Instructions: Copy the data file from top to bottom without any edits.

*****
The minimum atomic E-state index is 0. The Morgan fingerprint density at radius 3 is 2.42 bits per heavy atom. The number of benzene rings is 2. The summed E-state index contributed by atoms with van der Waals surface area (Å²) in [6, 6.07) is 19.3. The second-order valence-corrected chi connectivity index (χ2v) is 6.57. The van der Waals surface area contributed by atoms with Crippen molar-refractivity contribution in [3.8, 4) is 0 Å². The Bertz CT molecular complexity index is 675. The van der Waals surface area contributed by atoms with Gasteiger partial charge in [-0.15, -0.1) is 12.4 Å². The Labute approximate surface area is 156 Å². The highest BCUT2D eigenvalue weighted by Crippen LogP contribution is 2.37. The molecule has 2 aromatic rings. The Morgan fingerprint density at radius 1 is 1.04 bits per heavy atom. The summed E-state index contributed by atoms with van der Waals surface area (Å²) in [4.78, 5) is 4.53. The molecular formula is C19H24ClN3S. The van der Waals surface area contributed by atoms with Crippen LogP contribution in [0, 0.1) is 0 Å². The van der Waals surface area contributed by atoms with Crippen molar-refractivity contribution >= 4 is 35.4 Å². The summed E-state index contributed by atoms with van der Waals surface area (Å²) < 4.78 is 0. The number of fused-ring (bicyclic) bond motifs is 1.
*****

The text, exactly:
The minimum atomic E-state index is 0. The Morgan fingerprint density at radius 3 is 2.42 bits per heavy atom. The number of benzene rings is 2. The summed E-state index contributed by atoms with van der Waals surface area (Å²) in [6, 6.07) is 19.3. The second-order valence-corrected chi connectivity index (χ2v) is 6.57. The van der Waals surface area contributed by atoms with Crippen molar-refractivity contribution in [3.8, 4) is 0 Å². The Bertz CT molecular complexity index is 675. The van der Waals surface area contributed by atoms with Gasteiger partial charge in [-0.15, -0.1) is 12.4 Å². The Labute approximate surface area is 156 Å². The highest BCUT2D eigenvalue weighted by Crippen LogP contribution is 2.37. The molecule has 2 aromatic rings. The Morgan fingerprint density at radius 1 is 1.04 bits per heavy atom. The summed E-state index contributed by atoms with van der Waals surface area (Å²) in [4.78, 5) is 4.53. The molecular formula is C19H24ClN3S. The van der Waals surface area contributed by atoms with Crippen LogP contribution in [0, 0.1) is 0 Å². The van der Waals surface area contributed by atoms with Crippen molar-refractivity contribution >= 4 is 35.4 Å². The summed E-state index contributed by atoms with van der Waals surface area (Å²) < 4.78 is 0. The number of fused-ring (bicyclic) bond motifs is 1.